Company culture provokes much discussion: over what it is, and how best to create and encourage it. Best practice often leads us to Google, which rarely seems to be out of the ‘top places to work’ lists, with its free meals, massages and dry cleaning.
A friend of yours invites you a charity gala dinner organised by her business. By coincidence, you both turn up at the same time, her Jag just beating your Golf into the car park.
This article was previously published on the Vistage website, you can find it here. Marketing has a reputation for being a bit... nebulous. Qualitative. We’ve even heard it described as ‘fluffy’. Your efforts (should) have a tangible impact on the bottom line, but too often business owners find themselves wondering exactly what their marketing team are up to. Marketing can't afford to be vague; it can and should be as accountable as every other department. Marketers should be able to tell you what they're doing and why, and how their efforts are improving results for the business.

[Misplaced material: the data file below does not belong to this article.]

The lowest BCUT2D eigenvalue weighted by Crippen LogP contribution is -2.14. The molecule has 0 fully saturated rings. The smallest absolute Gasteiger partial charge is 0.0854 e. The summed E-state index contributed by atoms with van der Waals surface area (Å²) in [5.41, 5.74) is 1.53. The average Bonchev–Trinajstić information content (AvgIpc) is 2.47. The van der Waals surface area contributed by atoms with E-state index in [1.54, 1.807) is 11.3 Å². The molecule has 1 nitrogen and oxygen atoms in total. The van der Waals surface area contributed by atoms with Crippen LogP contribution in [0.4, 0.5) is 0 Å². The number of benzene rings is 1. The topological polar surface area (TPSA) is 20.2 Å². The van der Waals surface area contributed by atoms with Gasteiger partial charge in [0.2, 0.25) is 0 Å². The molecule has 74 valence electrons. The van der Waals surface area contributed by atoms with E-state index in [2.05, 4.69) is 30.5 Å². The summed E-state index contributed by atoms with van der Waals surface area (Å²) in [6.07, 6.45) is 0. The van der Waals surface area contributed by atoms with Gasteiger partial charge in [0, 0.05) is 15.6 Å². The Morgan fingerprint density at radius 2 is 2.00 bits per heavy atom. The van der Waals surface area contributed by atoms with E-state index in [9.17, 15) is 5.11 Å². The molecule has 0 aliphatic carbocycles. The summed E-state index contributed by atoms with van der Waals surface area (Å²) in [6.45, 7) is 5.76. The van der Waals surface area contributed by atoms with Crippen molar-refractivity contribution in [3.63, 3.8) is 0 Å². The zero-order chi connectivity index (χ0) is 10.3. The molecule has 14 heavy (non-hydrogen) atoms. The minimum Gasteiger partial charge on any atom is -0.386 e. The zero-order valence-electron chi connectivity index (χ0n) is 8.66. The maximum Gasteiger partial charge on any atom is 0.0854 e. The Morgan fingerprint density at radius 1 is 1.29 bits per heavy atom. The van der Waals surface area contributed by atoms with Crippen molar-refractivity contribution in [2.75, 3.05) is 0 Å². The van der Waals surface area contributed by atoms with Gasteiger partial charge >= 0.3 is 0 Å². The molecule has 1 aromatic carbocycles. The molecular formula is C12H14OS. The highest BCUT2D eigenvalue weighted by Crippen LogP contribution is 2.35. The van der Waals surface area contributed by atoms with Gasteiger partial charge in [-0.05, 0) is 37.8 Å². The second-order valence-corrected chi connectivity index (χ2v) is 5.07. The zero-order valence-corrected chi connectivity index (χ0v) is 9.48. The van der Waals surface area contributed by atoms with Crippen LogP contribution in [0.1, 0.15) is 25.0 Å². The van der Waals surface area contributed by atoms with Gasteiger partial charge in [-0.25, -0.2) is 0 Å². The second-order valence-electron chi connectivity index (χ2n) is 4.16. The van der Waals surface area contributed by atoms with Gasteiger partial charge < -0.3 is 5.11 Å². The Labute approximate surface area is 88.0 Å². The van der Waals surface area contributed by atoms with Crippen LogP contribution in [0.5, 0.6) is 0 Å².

How do you prepare the marketing budget for your business? Most organisations calculate – or estimate – the percentage of funds they want to dedicate to marketing, then ‘build out’ their marketing plan within this figure. On the face of it, this approach makes business sense. After all: you don’t want to spend more than you can afford. But in doing so, how can you be confident you’re achieving maximum bang for your buck? You can’t. Successful marketing budgeting is about knowing what you want to achieve, and building a budget that satisfies both your expectations and your accountant. Here’s what you need to know when developing yours.
By Tim Ellett of The Marketing Centre At first glance, McKinsey’s quarterly marketing and sales report for 2017 – The new battleground for marketing-led growth –